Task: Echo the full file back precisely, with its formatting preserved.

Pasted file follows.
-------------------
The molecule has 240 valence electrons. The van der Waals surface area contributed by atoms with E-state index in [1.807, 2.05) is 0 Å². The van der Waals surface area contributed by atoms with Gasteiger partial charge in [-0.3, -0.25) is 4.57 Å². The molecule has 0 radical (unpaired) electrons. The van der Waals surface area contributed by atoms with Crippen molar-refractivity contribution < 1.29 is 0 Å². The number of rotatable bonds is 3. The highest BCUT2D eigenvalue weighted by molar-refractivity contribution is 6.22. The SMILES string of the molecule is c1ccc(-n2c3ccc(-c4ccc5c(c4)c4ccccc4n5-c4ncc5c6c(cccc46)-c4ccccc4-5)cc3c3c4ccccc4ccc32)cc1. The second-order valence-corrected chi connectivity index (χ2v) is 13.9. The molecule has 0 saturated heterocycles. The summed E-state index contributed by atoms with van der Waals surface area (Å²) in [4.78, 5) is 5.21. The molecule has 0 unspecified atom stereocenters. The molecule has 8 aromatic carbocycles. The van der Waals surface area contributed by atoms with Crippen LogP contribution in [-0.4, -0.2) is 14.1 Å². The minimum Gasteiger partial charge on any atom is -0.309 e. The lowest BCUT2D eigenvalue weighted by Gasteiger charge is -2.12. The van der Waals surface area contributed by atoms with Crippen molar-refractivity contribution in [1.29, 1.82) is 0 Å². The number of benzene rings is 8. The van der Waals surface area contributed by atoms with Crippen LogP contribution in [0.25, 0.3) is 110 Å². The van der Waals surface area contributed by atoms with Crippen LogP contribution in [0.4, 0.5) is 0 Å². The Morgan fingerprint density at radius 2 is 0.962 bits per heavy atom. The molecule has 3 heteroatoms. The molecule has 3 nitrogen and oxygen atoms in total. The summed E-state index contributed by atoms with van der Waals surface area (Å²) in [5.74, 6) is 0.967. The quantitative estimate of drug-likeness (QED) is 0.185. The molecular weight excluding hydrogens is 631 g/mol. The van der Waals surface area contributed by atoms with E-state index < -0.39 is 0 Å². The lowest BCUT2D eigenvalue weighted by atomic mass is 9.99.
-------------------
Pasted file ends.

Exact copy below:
The molecule has 240 valence electrons. The van der Waals surface area contributed by atoms with E-state index in [1.807, 2.05) is 0 Å². The van der Waals surface area contributed by atoms with Gasteiger partial charge in [-0.3, -0.25) is 4.57 Å². The molecule has 0 radical (unpaired) electrons. The van der Waals surface area contributed by atoms with Crippen molar-refractivity contribution < 1.29 is 0 Å². The number of rotatable bonds is 3. The highest BCUT2D eigenvalue weighted by molar-refractivity contribution is 6.22. The SMILES string of the molecule is c1ccc(-n2c3ccc(-c4ccc5c(c4)c4ccccc4n5-c4ncc5c6c(cccc46)-c4ccccc4-5)cc3c3c4ccccc4ccc32)cc1. The second-order valence-corrected chi connectivity index (χ2v) is 13.9. The molecule has 0 saturated heterocycles. The summed E-state index contributed by atoms with van der Waals surface area (Å²) in [4.78, 5) is 5.21. The molecule has 0 unspecified atom stereocenters. The molecule has 8 aromatic carbocycles. The van der Waals surface area contributed by atoms with Crippen LogP contribution in [-0.4, -0.2) is 14.1 Å². The minimum Gasteiger partial charge on any atom is -0.309 e. The lowest BCUT2D eigenvalue weighted by Gasteiger charge is -2.12. The van der Waals surface area contributed by atoms with Crippen molar-refractivity contribution in [1.29, 1.82) is 0 Å². The number of benzene rings is 8. The van der Waals surface area contributed by atoms with Crippen LogP contribution in [0.25, 0.3) is 110 Å². The van der Waals surface area contributed by atoms with Crippen LogP contribution in [0.4, 0.5) is 0 Å². The Morgan fingerprint density at radius 2 is 0.962 bits per heavy atom. The molecule has 3 heteroatoms. The molecule has 3 nitrogen and oxygen atoms in total. The summed E-state index contributed by atoms with van der Waals surface area (Å²) in [5.74, 6) is 0.967. The quantitative estimate of drug-likeness (QED) is 0.185. The molecular weight excluding hydrogens is 631 g/mol. The van der Waals surface area contributed by atoms with E-state index < -0.39 is 0 Å². The lowest BCUT2D eigenvalue weighted by atomic mass is 9.99.